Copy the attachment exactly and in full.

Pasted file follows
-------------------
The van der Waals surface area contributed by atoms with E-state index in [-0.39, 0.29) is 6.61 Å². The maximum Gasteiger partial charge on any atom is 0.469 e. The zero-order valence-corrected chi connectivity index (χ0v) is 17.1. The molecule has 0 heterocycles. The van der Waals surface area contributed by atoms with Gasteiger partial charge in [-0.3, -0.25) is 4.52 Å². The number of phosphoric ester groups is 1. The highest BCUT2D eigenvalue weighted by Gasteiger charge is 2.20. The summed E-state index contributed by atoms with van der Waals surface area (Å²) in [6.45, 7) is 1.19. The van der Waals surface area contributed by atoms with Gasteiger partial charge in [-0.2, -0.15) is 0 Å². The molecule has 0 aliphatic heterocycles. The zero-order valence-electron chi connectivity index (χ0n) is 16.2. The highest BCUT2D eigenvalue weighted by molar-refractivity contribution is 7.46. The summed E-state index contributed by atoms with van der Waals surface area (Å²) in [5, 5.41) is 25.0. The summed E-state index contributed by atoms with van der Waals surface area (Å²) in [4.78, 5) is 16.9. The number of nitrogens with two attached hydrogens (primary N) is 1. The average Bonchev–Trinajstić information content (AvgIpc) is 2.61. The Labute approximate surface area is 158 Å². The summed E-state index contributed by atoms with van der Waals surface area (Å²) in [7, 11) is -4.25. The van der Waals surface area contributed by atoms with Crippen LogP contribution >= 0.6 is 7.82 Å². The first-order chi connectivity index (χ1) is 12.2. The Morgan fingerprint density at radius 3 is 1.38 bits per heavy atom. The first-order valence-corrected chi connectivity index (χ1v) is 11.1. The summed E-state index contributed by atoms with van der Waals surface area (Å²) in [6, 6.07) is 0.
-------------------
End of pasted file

The van der Waals surface area contributed by atoms with E-state index in [-0.39, 0.29) is 6.61 Å². The maximum Gasteiger partial charge on any atom is 0.469 e. The zero-order valence-corrected chi connectivity index (χ0v) is 17.1. The molecule has 0 heterocycles. The van der Waals surface area contributed by atoms with Gasteiger partial charge in [-0.3, -0.25) is 4.52 Å². The number of phosphoric ester groups is 1. The highest BCUT2D eigenvalue weighted by Gasteiger charge is 2.20. The summed E-state index contributed by atoms with van der Waals surface area (Å²) in [6.45, 7) is 1.19. The van der Waals surface area contributed by atoms with Gasteiger partial charge in [-0.2, -0.15) is 0 Å². The molecule has 0 aliphatic heterocycles. The zero-order valence-electron chi connectivity index (χ0n) is 16.2. The highest BCUT2D eigenvalue weighted by molar-refractivity contribution is 7.46. The summed E-state index contributed by atoms with van der Waals surface area (Å²) in [5, 5.41) is 25.0. The summed E-state index contributed by atoms with van der Waals surface area (Å²) in [4.78, 5) is 16.9. The number of nitrogens with two attached hydrogens (primary N) is 1. The average Bonchev–Trinajstić information content (AvgIpc) is 2.61. The Labute approximate surface area is 158 Å². The summed E-state index contributed by atoms with van der Waals surface area (Å²) in [7, 11) is -4.25. The van der Waals surface area contributed by atoms with Crippen LogP contribution >= 0.6 is 7.82 Å². The first-order chi connectivity index (χ1) is 12.2. The Morgan fingerprint density at radius 3 is 1.38 bits per heavy atom. The first-order valence-corrected chi connectivity index (χ1v) is 11.1. The summed E-state index contributed by atoms with van der Waals surface area (Å²) in [6, 6.07) is 0.